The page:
Hip-Hop culture is rapping against American ideals

Music: it affects our emotions, conveys our ideals, and often takes on a life of its own, turning itself into a culture for a generation. A modern example of this is the “Hip-Hop” culture that has invaded our radio stations, our advertising industry, our clothing stores, and our culture in general. It has long ago transformed from a fad into a way of life. It involves the entirety of our nation’s younger generation, from all races and walks of life. What started out as catchy music has turned into an assault on the morality and dignity of our nation’s youth.
Hip-Hop culture can be found everywhere: from Super Bowl halftime shows to voter registration drives. The music is energetic, witty, and easy to like -I myself have been a big listener- but what exactly is it that this culture is teaching us? What exactly is it telling us to place importance on? When you start to look beyond the thumping beats that make you bob your head, you start to see a picture of a world of misplaced values and absent of integrity.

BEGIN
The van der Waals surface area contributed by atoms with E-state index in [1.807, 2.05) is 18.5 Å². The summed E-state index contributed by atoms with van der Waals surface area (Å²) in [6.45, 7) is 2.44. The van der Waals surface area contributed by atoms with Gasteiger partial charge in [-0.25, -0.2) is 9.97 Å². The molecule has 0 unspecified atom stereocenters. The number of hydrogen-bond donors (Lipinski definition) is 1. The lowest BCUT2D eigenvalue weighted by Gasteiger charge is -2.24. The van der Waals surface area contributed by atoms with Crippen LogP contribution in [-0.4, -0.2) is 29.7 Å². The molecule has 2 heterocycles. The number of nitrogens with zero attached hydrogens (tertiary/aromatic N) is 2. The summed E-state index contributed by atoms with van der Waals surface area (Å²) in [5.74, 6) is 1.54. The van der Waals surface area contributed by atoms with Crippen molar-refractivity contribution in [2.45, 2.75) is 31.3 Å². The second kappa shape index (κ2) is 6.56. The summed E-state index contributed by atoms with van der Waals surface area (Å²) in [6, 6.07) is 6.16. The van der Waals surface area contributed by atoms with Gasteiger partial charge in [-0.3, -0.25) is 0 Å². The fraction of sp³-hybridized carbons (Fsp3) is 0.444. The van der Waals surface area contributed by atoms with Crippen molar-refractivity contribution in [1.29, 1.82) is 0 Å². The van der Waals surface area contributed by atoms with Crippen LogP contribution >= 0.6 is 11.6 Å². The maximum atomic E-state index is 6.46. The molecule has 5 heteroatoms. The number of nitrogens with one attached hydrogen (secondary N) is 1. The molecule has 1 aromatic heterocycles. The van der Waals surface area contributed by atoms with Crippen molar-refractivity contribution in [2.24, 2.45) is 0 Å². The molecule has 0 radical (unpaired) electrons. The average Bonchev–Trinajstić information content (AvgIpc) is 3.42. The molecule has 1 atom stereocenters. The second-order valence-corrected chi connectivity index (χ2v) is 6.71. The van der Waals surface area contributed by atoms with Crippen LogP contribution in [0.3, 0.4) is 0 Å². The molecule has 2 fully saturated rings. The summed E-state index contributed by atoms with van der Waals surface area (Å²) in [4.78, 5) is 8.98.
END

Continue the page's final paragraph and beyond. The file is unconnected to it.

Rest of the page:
The music tells us to treat our women like sexual objects. It tells us not only to do drugs, but what kinds of drugs are the coolest to be doing. It tells us to go far beyond disrespecting authority and the law. The culture tells us that your worth as a person is determined not by what lies inside, but what articles of clothing and jewelry shroud your body.
What is happening to a generation of youth that is sadly buying into this message? What kind of people are we creating by brainwashing impressionable youth into believing if they someday drive a Bentley they will be somebody? What effect will it have on our family structure if today’s youth carries the notion of sexual disrespect towards women into tomorrow?
At its very core, the Hip-Hop culture stands as a direct attack on some of the things our country should value most. The Hip-Hop culture has declared war on traditional American ideals. The ideal that someone like Sam Walton can drive a pickup truck and be pointed to as a pillar of success. The ideal that a man like Ronald Reagan can love and treat his wife as a queen and be looked at as an American icon. The ideal that an empty person wearing nice clothes is only an empty person wearing nice clothes.
Many in our country dance to the music in clubs, listen to it in their cars, and watch the videos on TV; but unfortunately not enough can hold it in perspective and not let it change who and what they are and hold dear.

Don Donelson can be contacted at d.donelson@umiami.edu.